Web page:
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The nation’s capital is a swimmer’s paradise because of its investments in municipal pools. And now, non-swimmers can take advantage of a great wellness perk the District offers its residents.
WASHINGTON — January is normally a time when people have renewed enthusiasm—or feigned enthusiasm—for exercise and wellness as part of a New Year’s resolution.
At the end of 2014, I resolved to increase the frequency of my swimming to a few days a week. It wasn’t a firm resolution, but during the course of 2015 I was fairly consistent in swimming three days a week. In a handful of motivated periods, I was in the pool five days a week.
This month in the New Year? I’ve only been once. The municipal pool I normally swim at, the District of Columbia Department of Parks and Recreation’s Takoma Aquatic Center, has been closed for a few weeks for deep cleaning and maintenance upgrades.
Despite that pool being closed, I have no excuse for not keeping up my swimming routine. The nation’s capital offers more public swimming pools per capita of any city in the United States—11 indoor aquatic centers and nearly 20 seasonal outdoor pools.
Even more impressive? Access to municipal pools is free for District residents—something few other cities can boast. (It’s $7 per day for adult non-residents, with reduced fees for non-resident children and seniors.) That access makes the pools very popular.
So, it was briefly confusing to see a proposed new fee structure for DPR facilities posted on Jan. 1 in the D.C. Register, where municipal regulations and other official District government information is published.
And that fee structure included admission fees for District residents, $5 per day for adults and $2 for youth. Upon first glance, it was a big departure from the fee-free access District swimmers have been used to.
In an interview last week, DPR Deputy Director John Stokes clarified that the fee structure that was posted in the D.C. Register is what the department would be authorized to charge D.C. residents for pool access. And the agency is authorized to charge a pool admission fee for D.C. residents right now.
But the department, Stokes explained, doesn’t actually charge the admission fee for D.C. residents and will continue to allow the fee-free access, even with the new fee structure. which Stokes said the fee proposal was simply part of an effort to update the department’s facilities regulations.
“By right, we can charge fees to swim, but we continue to waive those fees,” Stokes said.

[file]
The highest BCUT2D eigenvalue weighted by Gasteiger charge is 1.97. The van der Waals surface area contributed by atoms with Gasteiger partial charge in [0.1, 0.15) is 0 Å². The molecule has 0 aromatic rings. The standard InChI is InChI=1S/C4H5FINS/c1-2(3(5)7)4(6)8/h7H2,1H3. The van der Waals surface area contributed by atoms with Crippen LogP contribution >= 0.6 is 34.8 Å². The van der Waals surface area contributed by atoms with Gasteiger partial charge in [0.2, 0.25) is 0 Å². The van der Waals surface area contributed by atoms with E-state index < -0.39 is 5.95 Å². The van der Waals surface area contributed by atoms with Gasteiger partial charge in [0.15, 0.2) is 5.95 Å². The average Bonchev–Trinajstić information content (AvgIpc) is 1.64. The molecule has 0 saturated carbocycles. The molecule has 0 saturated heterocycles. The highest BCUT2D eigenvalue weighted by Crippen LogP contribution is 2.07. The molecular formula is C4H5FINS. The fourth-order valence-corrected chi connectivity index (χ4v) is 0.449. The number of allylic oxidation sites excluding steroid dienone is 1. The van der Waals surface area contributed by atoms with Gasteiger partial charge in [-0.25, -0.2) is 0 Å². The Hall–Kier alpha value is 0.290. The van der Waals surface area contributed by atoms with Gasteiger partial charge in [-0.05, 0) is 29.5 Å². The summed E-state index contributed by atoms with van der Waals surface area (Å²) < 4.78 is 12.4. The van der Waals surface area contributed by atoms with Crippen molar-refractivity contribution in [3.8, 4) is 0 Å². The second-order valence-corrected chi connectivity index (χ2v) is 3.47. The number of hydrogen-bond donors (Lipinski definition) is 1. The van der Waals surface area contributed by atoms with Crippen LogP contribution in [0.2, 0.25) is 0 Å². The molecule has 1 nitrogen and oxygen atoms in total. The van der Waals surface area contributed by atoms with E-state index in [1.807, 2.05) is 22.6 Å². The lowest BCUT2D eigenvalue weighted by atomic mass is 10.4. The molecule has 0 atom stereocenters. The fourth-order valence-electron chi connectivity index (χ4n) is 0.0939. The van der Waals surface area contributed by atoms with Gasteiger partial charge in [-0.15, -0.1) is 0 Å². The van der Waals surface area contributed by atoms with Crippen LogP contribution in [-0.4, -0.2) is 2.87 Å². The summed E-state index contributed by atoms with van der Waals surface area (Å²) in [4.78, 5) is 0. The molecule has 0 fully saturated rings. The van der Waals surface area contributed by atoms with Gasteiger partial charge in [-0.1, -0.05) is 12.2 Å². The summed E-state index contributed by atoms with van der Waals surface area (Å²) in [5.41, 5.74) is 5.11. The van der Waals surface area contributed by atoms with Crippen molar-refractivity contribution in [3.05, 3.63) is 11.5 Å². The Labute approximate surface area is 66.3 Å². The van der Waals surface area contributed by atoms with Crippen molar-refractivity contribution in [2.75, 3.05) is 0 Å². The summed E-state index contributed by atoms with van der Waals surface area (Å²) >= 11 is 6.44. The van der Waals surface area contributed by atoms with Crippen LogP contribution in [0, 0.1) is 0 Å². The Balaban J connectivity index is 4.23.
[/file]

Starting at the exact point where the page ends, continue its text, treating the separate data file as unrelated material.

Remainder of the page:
It’s part of the District’s commitment to encourage health and wellness.
“You have had over the course of years, mayors who have prioritized health and wellness,” Stokes said.
And DPR doubled down on that when the agency recently announced that its fitness centers would be available fee-free for residents this year, too.
“We take fitness really seriously,” Stokes said.
This shouldn’t come as a surprise from a jurisdiction that boasted a former mayor, Adrian Fenty, who prioritized parks and recreation investment and maintained an intense exercise regime while in office—Fenty, who left office in 2011—was once rated one of the world’s 25 fittest men by Men’s Fitness.
My 2015 travels for Route Fifty made me appreciate the District’s aquatics commitment even more. In my efforts to keep up my lap-swimming routine, I was able to check out what other cities have to offer with their municipal pools.
Many places I visited have more limited hours for lap swimmers than in D.C., where many pools are open for lap swim 6 a.m. to 9 p.m.
In Palm Springs, California, the municipal outdoor swim center is certainly beautiful—with great views of Mount San Jacinto—but had somewhat more limited hours. The same was the case with lap hours at my alma mater high school in East Grand Rapids, Michigan, which has a great facility.
In Seattle, the salt-water Colman Pool, a seasonal outdoor facility on the shores of Puget Sound, had very limited hours, meaning that when it is open, it’s heavily used—translation, circle swim with multiple swimmers within lanes.
In Utah, I enjoyed the Park City Municipal Athletic and Recreation Center, which the city government took over from a private fitness club and upgraded. In terms of facilities, it was probably the nicest parks and recreation facility I visited in 2015. There’s no indoor pool, but I did get to enjoy the outdoor pool during some especially beautiful autumn weather while visiting the area.
In Raleigh, North Carolina, I discovered that the Pullen Pool boasted lanes that were seemingly wider than most I’ve encountered, which makes splitting lanes easier. While the facility itself is perfectly nice, Raleigh’s Aquatics division has something that any municipal pool should have posted on its website: A day-by-day grid of lap lane availability. While it might not seem like much, this grid helps swimmers better plan out how many lanes might be available instead of simply having hours of when lanes are available for laps.
That can be especially helpful for times at D.C.’s Takoma pool when there’s only one lap lane available between 7:30 p.m. and 8 p.m., a crunch time when Washington Wetskins water polo team starts practicing in one section of the pool and a youth swim league occupies the rest of the lap lanes.
That’s a minor quibble in an otherwise well-run facility. So as a District resident, I may not enjoy full and equal voting representation on Capitol Hill like most other Americans, but I do have have great municipal pool facilities compared to most. That’s not a fair trade-off, of course, but it’s something.
Michael Grass is Executive Editor of Government Executive’s Route Fifty.